With respect to point 11, which results as the point of intersection of the diffraction plane 8 with the centre axis 3, the combined lenses 1 and 2, are arranged such that they lie antisymmetrically to one another, and at the same time meet the condition that the distance of the first and second combined lenses from the diffraction plane (aperture plane), the construction and the fields of functionally identical elements of the combined lenses are in each case in the ratio to one another of the reduction scale.
Numbers 12 and 13 denote two optical axes, which are essential for imaging the mask points 14 and 15, to represent a complete beam path. The optical axes of the quadrupoles 6, 7 for the present slit-lens arrangement are designed so as to be displaceable in a parallel manner. The displacement of the quadrupole axes is achieved by means of magnetic dipoles (not shown), which in each case act at the location of the quadrupoles and are aligned in the plane of the drawing perpendicular to the centre axis 3.
With respect to point 27 on the diffraction plane 26 of the entire system, the aforementioned groups of four 21, 22 and the deflection magnets 23, 24 are arranged such that they lie antisymmetrically to one another and at the same time meet the condition that the distance, measured along the (curved) centre axis 25 of the entire system, from the functionally identical element of the first and second group of four 21, 22 and of the first and second deflection magnets 23, 24 from the diffraction plane 26, and the construction and/or the fields of the deflection magnets and the functionally identical elements of the groups of four with respect to one another are in each case in a ratio that corresponds to the imaging scale.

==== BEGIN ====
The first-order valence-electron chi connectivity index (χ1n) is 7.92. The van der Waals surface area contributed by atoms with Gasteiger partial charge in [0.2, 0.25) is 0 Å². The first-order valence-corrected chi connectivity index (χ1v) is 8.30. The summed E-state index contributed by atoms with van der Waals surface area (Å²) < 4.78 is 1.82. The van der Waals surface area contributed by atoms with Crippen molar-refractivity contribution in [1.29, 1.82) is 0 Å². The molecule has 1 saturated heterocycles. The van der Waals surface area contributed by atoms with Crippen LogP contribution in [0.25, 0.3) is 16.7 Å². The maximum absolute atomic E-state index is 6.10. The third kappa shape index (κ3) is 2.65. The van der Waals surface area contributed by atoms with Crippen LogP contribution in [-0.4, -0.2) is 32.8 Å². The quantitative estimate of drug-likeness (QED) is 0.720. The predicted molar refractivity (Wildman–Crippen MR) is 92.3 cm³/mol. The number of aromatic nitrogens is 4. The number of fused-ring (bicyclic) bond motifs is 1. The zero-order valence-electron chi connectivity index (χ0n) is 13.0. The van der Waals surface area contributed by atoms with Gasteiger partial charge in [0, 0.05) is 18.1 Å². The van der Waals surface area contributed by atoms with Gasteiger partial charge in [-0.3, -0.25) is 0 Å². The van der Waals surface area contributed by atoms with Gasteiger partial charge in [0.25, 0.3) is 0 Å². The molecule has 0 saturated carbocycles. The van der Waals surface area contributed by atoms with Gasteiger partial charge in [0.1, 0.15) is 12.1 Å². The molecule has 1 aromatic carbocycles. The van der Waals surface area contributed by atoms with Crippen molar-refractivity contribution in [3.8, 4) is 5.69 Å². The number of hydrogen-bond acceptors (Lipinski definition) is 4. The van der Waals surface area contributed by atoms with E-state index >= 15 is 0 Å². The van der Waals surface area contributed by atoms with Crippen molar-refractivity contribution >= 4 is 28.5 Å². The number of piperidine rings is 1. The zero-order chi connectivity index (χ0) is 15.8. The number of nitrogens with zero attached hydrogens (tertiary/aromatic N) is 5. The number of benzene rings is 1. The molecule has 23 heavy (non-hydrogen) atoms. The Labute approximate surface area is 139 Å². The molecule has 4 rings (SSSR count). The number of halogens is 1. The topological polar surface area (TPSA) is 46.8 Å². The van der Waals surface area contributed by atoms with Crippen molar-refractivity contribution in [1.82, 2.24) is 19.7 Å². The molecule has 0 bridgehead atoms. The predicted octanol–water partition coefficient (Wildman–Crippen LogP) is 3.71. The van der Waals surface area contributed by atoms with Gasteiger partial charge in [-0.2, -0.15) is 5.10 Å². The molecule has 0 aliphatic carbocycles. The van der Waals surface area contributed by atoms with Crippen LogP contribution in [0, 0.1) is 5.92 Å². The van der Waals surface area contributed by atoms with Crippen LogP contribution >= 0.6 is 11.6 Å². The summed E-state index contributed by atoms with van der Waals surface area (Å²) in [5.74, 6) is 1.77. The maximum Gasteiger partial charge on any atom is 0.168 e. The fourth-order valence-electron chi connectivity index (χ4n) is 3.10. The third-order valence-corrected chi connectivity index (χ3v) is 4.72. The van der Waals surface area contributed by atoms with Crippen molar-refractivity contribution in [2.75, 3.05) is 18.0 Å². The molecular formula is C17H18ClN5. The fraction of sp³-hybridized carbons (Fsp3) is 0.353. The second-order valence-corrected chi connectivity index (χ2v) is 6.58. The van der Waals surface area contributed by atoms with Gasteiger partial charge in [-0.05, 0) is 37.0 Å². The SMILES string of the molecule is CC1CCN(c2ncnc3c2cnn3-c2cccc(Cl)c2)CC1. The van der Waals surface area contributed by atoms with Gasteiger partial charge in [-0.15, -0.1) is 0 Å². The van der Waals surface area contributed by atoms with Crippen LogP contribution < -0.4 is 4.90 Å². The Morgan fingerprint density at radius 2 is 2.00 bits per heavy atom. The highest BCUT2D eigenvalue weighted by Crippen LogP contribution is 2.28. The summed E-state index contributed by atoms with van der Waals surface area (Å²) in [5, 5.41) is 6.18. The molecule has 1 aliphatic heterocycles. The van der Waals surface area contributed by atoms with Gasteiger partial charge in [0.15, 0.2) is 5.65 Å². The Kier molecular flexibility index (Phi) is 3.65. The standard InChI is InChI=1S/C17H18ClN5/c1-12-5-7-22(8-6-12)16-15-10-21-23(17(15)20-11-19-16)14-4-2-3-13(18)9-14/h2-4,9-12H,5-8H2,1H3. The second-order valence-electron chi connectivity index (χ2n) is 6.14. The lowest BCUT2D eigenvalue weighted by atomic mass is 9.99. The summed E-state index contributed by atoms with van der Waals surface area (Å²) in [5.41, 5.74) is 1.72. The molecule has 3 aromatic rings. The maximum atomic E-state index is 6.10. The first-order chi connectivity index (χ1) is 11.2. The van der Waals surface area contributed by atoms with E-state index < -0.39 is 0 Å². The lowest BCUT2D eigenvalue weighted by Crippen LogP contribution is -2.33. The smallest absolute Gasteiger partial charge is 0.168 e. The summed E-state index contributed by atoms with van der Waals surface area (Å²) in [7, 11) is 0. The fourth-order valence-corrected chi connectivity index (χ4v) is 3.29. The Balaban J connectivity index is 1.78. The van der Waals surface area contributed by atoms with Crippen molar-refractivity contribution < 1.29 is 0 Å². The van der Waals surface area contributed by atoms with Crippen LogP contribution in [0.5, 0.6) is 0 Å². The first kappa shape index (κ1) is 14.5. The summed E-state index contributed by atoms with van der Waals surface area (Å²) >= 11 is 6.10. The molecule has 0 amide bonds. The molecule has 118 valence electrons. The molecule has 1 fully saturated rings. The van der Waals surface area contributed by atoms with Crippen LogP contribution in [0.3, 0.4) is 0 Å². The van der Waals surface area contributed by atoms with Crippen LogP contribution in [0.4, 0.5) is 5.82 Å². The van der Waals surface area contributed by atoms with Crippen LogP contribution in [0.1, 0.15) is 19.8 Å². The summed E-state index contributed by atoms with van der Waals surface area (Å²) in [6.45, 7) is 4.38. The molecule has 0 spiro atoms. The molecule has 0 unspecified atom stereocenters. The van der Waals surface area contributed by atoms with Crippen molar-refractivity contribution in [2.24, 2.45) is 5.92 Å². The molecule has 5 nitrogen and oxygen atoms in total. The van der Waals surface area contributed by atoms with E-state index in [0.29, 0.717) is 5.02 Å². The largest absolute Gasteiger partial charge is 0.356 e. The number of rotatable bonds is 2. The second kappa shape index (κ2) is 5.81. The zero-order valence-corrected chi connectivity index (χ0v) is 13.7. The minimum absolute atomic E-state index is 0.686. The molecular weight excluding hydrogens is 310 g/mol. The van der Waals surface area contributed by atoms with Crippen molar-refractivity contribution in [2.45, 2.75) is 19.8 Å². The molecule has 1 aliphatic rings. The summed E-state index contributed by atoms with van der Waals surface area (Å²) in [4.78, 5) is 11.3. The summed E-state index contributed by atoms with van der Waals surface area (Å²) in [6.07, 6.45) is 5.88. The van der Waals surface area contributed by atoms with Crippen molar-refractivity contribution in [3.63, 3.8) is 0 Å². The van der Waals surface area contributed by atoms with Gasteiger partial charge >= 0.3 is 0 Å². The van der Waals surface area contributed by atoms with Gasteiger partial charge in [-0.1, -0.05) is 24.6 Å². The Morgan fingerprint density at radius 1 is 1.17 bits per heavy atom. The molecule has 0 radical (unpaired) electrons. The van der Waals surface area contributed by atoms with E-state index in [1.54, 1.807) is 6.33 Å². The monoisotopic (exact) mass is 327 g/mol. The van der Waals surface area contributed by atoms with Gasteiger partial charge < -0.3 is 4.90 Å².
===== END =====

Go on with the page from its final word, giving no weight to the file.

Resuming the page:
The reference characters 28, 29 denote two positions of the optical axis which are essential for the imaging of different mask regions on the workpiece.
In the present arrangement, a purely magnetic mode of operation is present, while the system shown in
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|International Classification||H01J37/153, H01J37/317, H01L21/027, H01J37/10, G03F7/20|
|Cooperative Classification||B82Y40/00, H01J37/153, B82Y10/00, H01J37/10, H01J37/3174|
|European Classification||B82Y10/00, B82Y40/00, H01J37/317B, H01J37/153, H01J37/10|
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|Mar 8, 2013||FPAY||Fee payment|
Year of fee payment: 8